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Old 08-21-2008, 08:20 AM   #11
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Quote:
Originally Posted by wittdog
They will stop taking on smoke somewhere around 135-140* internal temp...
Oy! here we go again. The meat will "take on smoke" flavor[b] the entire time it is exposed to smoke. The smoke ring (which has no apparent flavor,) stops forming at the 140-145 degree range. I ate at a place in Shelby , NC called Alston Bridges BBQ one time years ago, and I saw the pitmaster out back and asked him what time they came in. He said that the pit was gas and set on a timer to start at 3:00 am. I asked how they got the woodsmoke on it and he said that they started throwing wood in at about 11:00 am!!! Now that explained why their BBQ tasted smokey, but had no real pronounced "smoke ring." I am not certain how they kept the meat they loaded in the night before from going bad, perhaps they had a refrigeration unit in the thing on a timer as well, but they put the smoke in at the BACK END of the cook! If the smoke ring is not important to you, I see no reason why you couldn't START the meat in the oven, and move it to the pit to finish and add some smoke flavor.
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Old 08-21-2008, 08:22 AM   #12
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Quote:
Originally Posted by Woodman
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Originally Posted by wittdog
They will stop taking on smoke somewhere around 135-140* internal temp...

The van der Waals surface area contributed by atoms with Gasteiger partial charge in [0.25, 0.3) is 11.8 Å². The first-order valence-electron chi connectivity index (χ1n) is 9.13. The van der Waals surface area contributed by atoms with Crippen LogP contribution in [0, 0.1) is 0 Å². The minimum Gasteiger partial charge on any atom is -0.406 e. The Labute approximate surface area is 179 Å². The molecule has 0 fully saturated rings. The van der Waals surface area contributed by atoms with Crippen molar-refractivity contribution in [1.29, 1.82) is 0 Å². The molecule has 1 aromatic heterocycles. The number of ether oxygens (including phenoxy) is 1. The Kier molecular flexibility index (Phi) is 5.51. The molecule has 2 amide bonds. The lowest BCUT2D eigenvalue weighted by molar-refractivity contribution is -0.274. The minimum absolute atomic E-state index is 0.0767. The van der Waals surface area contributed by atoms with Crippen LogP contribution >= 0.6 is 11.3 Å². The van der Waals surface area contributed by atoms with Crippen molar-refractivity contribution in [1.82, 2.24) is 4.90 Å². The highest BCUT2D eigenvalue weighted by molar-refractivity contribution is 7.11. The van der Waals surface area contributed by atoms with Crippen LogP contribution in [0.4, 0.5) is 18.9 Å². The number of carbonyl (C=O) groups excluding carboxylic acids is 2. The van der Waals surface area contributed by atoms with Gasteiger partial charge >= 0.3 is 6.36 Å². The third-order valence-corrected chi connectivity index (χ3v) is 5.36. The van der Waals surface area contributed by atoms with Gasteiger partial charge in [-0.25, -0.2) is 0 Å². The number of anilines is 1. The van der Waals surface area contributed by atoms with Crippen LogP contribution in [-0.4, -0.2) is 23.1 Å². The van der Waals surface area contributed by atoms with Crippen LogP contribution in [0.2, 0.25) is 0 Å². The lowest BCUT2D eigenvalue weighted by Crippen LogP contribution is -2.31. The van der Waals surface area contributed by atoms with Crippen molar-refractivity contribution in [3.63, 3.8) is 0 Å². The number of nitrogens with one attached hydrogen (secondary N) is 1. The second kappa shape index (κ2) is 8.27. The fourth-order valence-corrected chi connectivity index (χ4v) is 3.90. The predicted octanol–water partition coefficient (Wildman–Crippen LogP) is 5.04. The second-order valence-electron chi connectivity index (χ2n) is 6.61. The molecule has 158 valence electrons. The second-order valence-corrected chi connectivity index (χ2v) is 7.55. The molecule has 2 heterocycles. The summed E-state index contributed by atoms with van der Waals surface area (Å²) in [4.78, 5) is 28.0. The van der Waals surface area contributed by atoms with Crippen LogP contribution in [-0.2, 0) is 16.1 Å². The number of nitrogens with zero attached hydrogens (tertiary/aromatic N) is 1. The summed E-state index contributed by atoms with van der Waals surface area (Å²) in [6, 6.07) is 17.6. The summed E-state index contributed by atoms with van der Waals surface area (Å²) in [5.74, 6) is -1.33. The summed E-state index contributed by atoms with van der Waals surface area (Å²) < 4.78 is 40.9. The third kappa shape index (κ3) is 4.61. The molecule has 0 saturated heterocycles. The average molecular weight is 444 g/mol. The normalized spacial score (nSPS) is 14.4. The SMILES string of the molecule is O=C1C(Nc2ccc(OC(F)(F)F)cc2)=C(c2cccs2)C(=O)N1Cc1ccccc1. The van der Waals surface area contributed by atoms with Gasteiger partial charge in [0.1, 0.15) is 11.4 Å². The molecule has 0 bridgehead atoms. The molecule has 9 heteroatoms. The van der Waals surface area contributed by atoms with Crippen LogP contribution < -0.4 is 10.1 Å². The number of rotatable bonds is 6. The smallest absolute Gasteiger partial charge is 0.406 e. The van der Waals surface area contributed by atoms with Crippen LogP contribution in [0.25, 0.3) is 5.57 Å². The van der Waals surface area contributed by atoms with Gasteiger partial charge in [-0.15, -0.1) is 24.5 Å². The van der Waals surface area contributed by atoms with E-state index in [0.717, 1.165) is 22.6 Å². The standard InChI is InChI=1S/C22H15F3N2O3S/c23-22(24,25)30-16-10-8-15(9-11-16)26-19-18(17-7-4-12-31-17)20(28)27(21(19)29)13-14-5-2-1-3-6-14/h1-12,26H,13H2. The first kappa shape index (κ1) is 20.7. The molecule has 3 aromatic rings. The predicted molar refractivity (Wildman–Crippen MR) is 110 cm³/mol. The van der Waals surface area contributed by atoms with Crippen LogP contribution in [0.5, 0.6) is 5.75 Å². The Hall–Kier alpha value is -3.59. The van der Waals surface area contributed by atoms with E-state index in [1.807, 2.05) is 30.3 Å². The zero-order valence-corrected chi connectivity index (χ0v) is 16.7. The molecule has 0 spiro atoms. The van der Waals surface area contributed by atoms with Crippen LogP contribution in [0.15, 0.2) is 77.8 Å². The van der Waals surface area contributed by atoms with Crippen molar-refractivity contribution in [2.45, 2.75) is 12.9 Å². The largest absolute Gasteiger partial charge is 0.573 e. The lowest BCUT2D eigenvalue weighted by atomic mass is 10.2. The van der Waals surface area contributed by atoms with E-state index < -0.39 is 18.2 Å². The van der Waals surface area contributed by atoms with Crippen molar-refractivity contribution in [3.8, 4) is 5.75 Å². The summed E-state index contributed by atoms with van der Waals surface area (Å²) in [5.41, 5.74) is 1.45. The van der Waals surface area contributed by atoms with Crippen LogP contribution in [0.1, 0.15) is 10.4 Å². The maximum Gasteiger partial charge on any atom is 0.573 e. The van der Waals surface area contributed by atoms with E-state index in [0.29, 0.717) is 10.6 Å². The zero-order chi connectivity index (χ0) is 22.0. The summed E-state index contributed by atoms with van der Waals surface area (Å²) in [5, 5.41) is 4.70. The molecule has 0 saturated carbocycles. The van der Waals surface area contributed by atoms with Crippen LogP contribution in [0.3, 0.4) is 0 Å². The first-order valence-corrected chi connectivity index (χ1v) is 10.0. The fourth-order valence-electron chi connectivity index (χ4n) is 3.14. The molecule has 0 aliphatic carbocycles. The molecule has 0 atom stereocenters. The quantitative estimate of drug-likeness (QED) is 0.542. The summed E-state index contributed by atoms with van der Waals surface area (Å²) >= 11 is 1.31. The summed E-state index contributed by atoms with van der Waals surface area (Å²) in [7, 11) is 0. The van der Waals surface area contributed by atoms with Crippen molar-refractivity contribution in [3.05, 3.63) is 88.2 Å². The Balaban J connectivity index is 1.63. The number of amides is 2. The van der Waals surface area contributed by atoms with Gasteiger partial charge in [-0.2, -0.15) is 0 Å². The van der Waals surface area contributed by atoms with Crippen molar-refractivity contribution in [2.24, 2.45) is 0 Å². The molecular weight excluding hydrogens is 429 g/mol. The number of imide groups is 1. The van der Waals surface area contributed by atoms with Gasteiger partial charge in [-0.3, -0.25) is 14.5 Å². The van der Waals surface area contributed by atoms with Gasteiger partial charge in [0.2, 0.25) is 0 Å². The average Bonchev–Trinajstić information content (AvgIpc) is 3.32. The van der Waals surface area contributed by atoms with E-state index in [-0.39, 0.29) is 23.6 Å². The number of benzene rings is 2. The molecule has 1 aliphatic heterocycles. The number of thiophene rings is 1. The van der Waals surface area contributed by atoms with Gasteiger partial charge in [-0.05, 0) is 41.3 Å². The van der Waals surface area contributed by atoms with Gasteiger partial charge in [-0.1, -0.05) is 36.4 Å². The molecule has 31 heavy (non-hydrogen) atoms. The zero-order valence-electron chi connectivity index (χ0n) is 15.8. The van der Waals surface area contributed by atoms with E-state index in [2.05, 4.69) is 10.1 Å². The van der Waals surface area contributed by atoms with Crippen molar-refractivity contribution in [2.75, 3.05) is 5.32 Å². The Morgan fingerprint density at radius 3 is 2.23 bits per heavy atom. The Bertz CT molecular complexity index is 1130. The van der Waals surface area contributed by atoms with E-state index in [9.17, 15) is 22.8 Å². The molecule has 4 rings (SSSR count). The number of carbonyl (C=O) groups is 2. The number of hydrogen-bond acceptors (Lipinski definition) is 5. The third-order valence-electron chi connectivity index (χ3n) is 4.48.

Oy! here we go again. The meat will "take on smoke" flavor[b] the entire time it is exposed to smoke. The smoke ring (which has no apparent flavor,) stops forming at the 140-145 degree range. I ate at a place in Shelby , NC called Alston Bridges BBQ one time years ago, and I saw the pitmaster out back and asked him what time they came in. He said that the pit was gas and set on a timer to start at 3:00 am. I asked how they got the woodsmoke on it and he said that they started throwing wood in at about 11:00 am!!! Now that explained why their BBQ tasted smokey, but had no real pronounced "smoke ring." I am not certain how they kept the meat they loaded in the night before from going bad, perhaps they had a refrigeration unit in the thing on a timer as well, but they put the smoke in at the BACK END of the cook! If the smoke ring is not important to you, I see no reason why you couldn't START the meat in the oven, and move it to the pit to finish and add some smoke flavor.
WM
To each there own...
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Old 08-21-2008, 08:40 AM   #13
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Originally Posted by gordon
I try to keep the smoker around 225-250 at the most. I was thinking 275-300 to finish in the oven if needed. as far as doing them at a higher temp from the get go that defeats the low and slow

I've cranked the temp in the smoker up once it hits the plateau but we know at the point it doesn't help. maybe I'll try 275 or so from the start but I'm just worried that's too hot for good pulled pork.
What do you think cranking the 'oven' up to finish them does???

You can do butts at higher temps from beginning to end and won't be able to tell a bit of difference than if you cooked them twice as long at lower temps.
Larry,
I've never tried them at anything higher than 250. How long is the cook at 300?
Timing will obviously vary, but will greatly be decreased. I'd plan on minimally knocking off 3-4 hours of the total cook time.
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Old 08-21-2008, 09:50 AM   #14
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As to the original question, once the meat hits about 160* to 165* the bark should be well enough formed that the smoke won't penetrate much more. I've had to put meat in the oven before because of weather and it's always come out fine. Just wrap it in foil and cook as normal. You can also bump up the temp once wrapped if need be for tim reasons. You'll loose some bark texture, but the meat will be fine.

As far as cooking temp, I personally feel that 225* is a little to low for me and always cook between 250* and 275*. A good rule of thumb is to use at temp that cooks the meat at 1 hour per pound. It hasn't failed me yet!